Yahoo! Bookmarking and Broken Roadmap
I have received a lot of response to one item from yesterday's post, Yahoo! Bookmarks Beta (or Alpha), which looked at the new bookmarking replacement from Yahoo!. The response has been rather harsh and critical of one move, that is pulling the MyWeb 2 content into the Bookmarks Beta. Most IMs and e-mail are from people who are really livid that their social bookmarking content is pulled into a closed system. Had Yahoo been smart and clearly stated they were doing this on the Bookmark Beta page it would not have helped it seems as they took people's information from one context and are breaking that context. Not grasping this essential component has be questioning if Yahoo really has thought this through. Yesterday I focussed on the design and development problems, today I am focussing on the product issues.
Yahoo! drastically needed to update their Bookmarking tool. It is a tool that is widely used and was really clumsy in today's web works. The ease of use of the new tool and adopting MyWeb 2's saved pages and adding tagging to folders was essential. Bookmarks is a closed system as it always has been, but some elements of sociality are integrated that are seemingly familiar and comfortable for regular people.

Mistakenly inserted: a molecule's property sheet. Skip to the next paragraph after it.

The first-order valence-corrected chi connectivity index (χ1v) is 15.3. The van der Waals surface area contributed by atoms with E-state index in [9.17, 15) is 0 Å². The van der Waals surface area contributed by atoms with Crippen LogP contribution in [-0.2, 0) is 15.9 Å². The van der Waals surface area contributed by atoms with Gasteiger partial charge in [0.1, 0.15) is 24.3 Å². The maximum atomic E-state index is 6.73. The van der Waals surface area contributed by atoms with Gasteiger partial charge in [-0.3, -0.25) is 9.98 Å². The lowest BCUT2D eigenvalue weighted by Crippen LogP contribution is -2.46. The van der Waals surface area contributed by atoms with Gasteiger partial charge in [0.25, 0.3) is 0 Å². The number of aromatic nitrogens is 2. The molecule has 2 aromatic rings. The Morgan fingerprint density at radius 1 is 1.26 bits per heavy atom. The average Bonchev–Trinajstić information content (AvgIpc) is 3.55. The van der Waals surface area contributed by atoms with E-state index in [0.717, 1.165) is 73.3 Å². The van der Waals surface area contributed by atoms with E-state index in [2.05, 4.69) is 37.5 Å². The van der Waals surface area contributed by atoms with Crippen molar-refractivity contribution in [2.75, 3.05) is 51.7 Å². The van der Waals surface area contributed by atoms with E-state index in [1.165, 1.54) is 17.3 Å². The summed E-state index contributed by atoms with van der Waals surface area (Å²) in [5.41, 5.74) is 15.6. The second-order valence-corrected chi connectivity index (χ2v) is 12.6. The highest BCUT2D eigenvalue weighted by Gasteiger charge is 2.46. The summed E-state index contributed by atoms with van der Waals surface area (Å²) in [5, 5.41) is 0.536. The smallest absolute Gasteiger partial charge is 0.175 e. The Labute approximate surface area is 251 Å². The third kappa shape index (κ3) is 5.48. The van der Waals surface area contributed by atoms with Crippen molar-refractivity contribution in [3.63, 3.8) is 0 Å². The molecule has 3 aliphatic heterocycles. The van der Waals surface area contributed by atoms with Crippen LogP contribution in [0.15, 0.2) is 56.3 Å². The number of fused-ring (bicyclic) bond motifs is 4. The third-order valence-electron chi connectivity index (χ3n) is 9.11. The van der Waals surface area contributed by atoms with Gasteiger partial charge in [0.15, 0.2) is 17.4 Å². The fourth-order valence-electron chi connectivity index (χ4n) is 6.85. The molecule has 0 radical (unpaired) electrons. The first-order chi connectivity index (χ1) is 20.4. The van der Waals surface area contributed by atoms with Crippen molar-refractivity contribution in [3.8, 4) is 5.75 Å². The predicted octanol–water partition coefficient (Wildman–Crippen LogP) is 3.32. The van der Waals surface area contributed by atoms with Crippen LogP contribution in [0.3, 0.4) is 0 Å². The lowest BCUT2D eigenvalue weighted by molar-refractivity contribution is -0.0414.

Bookmarking Beta has a good overview video highlighting some of the new functionality and possibly helpful help pages (ironically the link for help is broken in Safari and the in Firefox you can get to the help page, but the content is not viewable). The marking and explanation around the new Bookmarking tool is good and is needed.
Breaking Social Bookmarking
Yahoo! moving the the small base of people using MyWeb 2 into Bookmarking Beta was flat out foolish. I thought so yesterday, but there were so many other things that needed addressing I lumped it in with the rest. The livid responses I received about this one made me realize it really needs more focus. Yahoo! never explained or marketed MyWeb 2 well, if at all. It is a rather good tool that did some things really well. One of the things that was quite good was its ability to share and recommend items from your friends and contacts. This was a component that oddly was well ahead of del.icio.us and was in the product before Yahoo! acquired del.icio.us. The potential for great social interactions, recommendations, and interactions was central for most of the people that used MyWeb 2 regularly. For others it was a more friendly interface to a social bookmarking tool than del.icio.us (I will get to this in more depth in a moment).
Moving MyWeb 2 content, which is content with intent to be social into a tool that is not social is really backwards thinking. The strong reactions by people who use the tool prove this out. Connecting those dots to begin with deeply has be questioning if Yahoo! gets what they are doing. It is an old web mistake, a really poor old web mistake.
Shrinking 3 to 2
The stated roadmap for MyWeb 2, Bookmarks, and del.icious has Yahoo! moving three main products into two. Two are similar and one is different. Bookmarks is different as it is not traditionally a social tool (not saying it could not or should not be, if done well). MyWeb 2 and del.icio.us are similar tools in that they are both social bookmarking tools. While they are similar the audiences for both are vastly different and the I am really not sure they will or even should mix.
Yahoo! Innovation and Focus on Regular People